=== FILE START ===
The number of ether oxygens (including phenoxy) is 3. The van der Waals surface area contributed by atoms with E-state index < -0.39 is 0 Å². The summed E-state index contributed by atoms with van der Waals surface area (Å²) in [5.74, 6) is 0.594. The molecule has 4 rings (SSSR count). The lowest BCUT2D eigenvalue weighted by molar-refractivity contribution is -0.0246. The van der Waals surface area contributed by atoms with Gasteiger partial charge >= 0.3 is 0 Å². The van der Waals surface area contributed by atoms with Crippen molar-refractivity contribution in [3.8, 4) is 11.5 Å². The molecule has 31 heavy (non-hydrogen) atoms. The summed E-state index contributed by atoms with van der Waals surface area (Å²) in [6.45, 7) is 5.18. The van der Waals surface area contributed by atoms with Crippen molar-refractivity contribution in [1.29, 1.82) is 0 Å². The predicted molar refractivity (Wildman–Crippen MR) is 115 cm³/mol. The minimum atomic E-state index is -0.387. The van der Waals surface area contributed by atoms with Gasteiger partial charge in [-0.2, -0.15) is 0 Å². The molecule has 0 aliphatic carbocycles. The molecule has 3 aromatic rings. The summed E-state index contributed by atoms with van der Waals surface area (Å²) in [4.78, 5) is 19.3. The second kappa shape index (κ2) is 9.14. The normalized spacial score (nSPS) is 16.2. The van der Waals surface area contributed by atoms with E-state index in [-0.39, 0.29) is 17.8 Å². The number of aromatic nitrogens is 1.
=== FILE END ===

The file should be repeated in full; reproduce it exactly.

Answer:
The number of ether oxygens (including phenoxy) is 3. The van der Waals surface area contributed by atoms with E-state index < -0.39 is 0 Å². The summed E-state index contributed by atoms with van der Waals surface area (Å²) in [5.74, 6) is 0.594. The molecule has 4 rings (SSSR count). The lowest BCUT2D eigenvalue weighted by molar-refractivity contribution is -0.0246. The van der Waals surface area contributed by atoms with Gasteiger partial charge >= 0.3 is 0 Å². The van der Waals surface area contributed by atoms with Crippen molar-refractivity contribution in [3.8, 4) is 11.5 Å². The molecule has 31 heavy (non-hydrogen) atoms. The summed E-state index contributed by atoms with van der Waals surface area (Å²) in [6.45, 7) is 5.18. The van der Waals surface area contributed by atoms with Crippen molar-refractivity contribution in [1.29, 1.82) is 0 Å². The predicted molar refractivity (Wildman–Crippen MR) is 115 cm³/mol. The minimum atomic E-state index is -0.387. The van der Waals surface area contributed by atoms with Gasteiger partial charge in [-0.2, -0.15) is 0 Å². The molecule has 0 aliphatic carbocycles. The molecule has 3 aromatic rings. The summed E-state index contributed by atoms with van der Waals surface area (Å²) in [4.78, 5) is 19.3. The second kappa shape index (κ2) is 9.14. The normalized spacial score (nSPS) is 16.2. The van der Waals surface area contributed by atoms with E-state index in [-0.39, 0.29) is 17.8 Å². The number of aromatic nitrogens is 1.